Greeting the Mourner
Death might be a part of life. It is something that we will all have to confront. And unless one tragically passes away very young, at some point in our lives we will all also have to console someone who is suffering a loss. But all too often when we find ourselves in front of a mourner we are lost for words. We can all sympathise and many can even empathise, but what true comfort can we offer?
As with practically everything in Judaism, the richness of our history and tradition means that we don’t need to reinvent the wheel. Visiting a Shivah house and comforting the mourner is a Mitzvah which the Talmud includes as part of the obligation: “you shall walk in G-d’s ways”, connecting it to when the Almighty comforted Yitzchak after the passing of Avraham. Maimonides reckons it as a Rabbinical injunction as part of the Biblical Mitzvah of Ahavas Yisroel. Either way it is part of Judaism and as millennia of our history has proven, a crucial one that provides much needed to comfort to friends and strangers alike in their hour of need.
Within that history two main phrases have developed that are used to greet the mourner. The Ashkenaz tradition is: הַמָקוֹם יְנַחֵם אֶתְכֶם בְּתוֹךְ שְׁאַר אֲבֵלֵי צִיוֹן וִירוֹשָׁלַיִם – “May the Omnipresent comfort you amongst the mourners of Tzion and Yerushalayim”. Some also include a verse from Jeremiah וְלֹא תוֹסִיפוּ לְדָאֲבַה עוֹד – “may you no longer agonize anymore”. The Sephardi custom is to say מִן הַשָׁמַיִם תְּנוּחַמוּ – “From the Heavens may you be comforted”.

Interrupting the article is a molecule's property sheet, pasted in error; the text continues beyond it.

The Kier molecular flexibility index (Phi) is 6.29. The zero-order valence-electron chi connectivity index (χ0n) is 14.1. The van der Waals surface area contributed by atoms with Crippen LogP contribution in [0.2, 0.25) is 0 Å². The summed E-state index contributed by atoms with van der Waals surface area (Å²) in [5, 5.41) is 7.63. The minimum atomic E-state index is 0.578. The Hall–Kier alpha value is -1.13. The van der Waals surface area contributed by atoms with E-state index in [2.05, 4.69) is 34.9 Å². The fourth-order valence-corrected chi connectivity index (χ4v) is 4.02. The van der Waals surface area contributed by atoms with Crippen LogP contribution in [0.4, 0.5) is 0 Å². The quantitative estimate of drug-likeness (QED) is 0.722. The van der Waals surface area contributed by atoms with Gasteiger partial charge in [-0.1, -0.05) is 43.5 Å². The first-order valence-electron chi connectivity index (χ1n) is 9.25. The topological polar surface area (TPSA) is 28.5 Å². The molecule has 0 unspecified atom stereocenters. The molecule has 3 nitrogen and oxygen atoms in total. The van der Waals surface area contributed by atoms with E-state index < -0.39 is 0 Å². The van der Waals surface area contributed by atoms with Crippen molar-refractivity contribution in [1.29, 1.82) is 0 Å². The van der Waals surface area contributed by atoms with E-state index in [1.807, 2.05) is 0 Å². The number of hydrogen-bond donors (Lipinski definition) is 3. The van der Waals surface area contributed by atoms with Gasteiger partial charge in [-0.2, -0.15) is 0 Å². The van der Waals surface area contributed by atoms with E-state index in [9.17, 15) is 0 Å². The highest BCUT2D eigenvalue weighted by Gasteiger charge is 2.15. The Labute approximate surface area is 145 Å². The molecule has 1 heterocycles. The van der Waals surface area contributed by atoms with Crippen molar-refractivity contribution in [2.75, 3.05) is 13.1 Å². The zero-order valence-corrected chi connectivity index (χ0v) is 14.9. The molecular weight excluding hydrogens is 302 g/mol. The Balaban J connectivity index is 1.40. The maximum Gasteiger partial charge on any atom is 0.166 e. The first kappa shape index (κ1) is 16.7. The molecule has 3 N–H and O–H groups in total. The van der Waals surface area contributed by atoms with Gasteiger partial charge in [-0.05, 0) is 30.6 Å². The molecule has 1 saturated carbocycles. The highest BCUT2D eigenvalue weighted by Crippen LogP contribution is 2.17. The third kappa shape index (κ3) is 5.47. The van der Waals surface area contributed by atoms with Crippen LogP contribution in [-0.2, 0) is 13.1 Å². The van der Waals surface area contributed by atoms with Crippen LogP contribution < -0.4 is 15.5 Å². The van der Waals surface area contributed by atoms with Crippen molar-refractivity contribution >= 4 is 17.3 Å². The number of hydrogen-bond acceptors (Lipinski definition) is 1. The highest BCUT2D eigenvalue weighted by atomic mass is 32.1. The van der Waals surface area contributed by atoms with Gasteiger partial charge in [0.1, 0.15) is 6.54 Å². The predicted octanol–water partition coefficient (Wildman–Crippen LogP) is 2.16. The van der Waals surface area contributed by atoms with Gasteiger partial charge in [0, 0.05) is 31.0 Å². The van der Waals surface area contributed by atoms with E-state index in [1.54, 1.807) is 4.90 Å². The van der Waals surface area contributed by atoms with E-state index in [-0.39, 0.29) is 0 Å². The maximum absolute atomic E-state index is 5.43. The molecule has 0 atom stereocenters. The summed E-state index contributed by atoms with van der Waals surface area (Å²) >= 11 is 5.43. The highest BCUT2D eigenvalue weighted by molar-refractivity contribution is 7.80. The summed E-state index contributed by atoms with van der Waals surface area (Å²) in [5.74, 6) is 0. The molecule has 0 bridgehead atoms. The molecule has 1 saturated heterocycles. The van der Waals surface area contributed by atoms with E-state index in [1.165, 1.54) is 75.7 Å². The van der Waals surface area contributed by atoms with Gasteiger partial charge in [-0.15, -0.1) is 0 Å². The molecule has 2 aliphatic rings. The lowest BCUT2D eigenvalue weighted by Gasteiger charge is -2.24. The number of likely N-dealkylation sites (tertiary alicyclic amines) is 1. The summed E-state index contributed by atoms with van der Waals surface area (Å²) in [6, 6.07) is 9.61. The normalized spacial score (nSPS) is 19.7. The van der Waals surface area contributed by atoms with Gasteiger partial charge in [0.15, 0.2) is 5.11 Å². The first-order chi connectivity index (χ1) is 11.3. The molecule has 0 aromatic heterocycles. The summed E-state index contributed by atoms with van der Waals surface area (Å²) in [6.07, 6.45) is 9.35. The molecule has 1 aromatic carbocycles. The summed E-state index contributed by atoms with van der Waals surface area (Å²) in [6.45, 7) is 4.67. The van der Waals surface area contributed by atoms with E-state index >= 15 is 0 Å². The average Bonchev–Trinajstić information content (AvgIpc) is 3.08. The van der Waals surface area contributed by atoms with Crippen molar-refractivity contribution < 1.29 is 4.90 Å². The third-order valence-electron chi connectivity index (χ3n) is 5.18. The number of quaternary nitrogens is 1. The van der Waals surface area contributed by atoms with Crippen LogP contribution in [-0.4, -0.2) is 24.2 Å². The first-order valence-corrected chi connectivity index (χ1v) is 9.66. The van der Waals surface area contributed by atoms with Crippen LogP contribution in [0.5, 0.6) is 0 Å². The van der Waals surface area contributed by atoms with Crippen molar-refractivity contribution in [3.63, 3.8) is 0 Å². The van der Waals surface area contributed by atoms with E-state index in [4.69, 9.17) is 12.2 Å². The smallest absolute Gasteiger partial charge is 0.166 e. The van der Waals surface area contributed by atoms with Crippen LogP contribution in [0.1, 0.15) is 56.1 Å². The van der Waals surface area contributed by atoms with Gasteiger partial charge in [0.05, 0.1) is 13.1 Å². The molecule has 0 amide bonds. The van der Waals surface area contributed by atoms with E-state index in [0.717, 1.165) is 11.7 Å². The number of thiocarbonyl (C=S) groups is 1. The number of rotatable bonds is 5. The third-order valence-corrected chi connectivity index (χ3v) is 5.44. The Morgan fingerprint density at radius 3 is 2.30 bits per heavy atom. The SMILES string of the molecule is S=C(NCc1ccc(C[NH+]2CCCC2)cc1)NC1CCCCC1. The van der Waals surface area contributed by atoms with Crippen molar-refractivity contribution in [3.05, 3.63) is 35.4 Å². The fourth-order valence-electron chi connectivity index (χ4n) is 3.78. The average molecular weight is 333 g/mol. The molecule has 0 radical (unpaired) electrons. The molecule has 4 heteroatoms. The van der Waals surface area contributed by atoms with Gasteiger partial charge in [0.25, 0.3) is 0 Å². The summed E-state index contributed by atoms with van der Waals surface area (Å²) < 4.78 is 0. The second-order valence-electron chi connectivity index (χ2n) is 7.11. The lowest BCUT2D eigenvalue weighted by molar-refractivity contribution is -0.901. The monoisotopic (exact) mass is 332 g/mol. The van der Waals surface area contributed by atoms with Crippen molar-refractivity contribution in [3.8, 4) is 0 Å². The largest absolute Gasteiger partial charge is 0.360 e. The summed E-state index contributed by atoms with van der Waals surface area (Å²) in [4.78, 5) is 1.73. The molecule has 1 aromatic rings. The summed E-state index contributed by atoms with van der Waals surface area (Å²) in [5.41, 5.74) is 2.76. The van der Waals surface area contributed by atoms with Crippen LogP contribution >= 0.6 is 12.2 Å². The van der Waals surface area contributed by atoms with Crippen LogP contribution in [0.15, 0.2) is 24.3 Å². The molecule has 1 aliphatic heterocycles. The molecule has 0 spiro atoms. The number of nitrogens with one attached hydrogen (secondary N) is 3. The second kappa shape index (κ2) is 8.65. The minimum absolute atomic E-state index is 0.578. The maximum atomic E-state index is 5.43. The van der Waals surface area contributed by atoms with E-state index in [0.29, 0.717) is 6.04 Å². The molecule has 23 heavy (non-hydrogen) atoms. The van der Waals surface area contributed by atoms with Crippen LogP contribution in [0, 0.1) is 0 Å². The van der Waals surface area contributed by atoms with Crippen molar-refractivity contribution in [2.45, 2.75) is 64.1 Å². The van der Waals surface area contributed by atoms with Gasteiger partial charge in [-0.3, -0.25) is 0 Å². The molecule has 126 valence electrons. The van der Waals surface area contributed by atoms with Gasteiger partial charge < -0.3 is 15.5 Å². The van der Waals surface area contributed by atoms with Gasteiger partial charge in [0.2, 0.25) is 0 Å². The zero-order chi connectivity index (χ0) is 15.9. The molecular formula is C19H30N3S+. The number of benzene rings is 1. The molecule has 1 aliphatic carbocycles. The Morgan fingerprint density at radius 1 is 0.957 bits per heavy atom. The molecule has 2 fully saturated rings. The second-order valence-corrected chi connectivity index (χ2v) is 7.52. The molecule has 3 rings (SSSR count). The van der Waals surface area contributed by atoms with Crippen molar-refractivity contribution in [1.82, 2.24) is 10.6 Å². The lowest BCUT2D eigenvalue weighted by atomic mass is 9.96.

The origins of both are lost in time, but they most probably originate from the sentence recorded in the Mishna and used in the times of the Temple: השוכן בבית זה ינחמך – “May He who dwells in this house comfort you”.
What all three have in common is the acknowledgement that it is the Almighty who will comfort the mourners and not us. For what comfort can we offer to someone who has just lost a loved one? We can sympathise and possible empathise, but we cannot change the reality. For that reason we call on the Almighty, the Omnipresent, the One who commanded us to make for Him a dwelling place in this world. We call on the One who is above time and place, to fill the void that at this moment feels like it is all pervasive and will last for ever.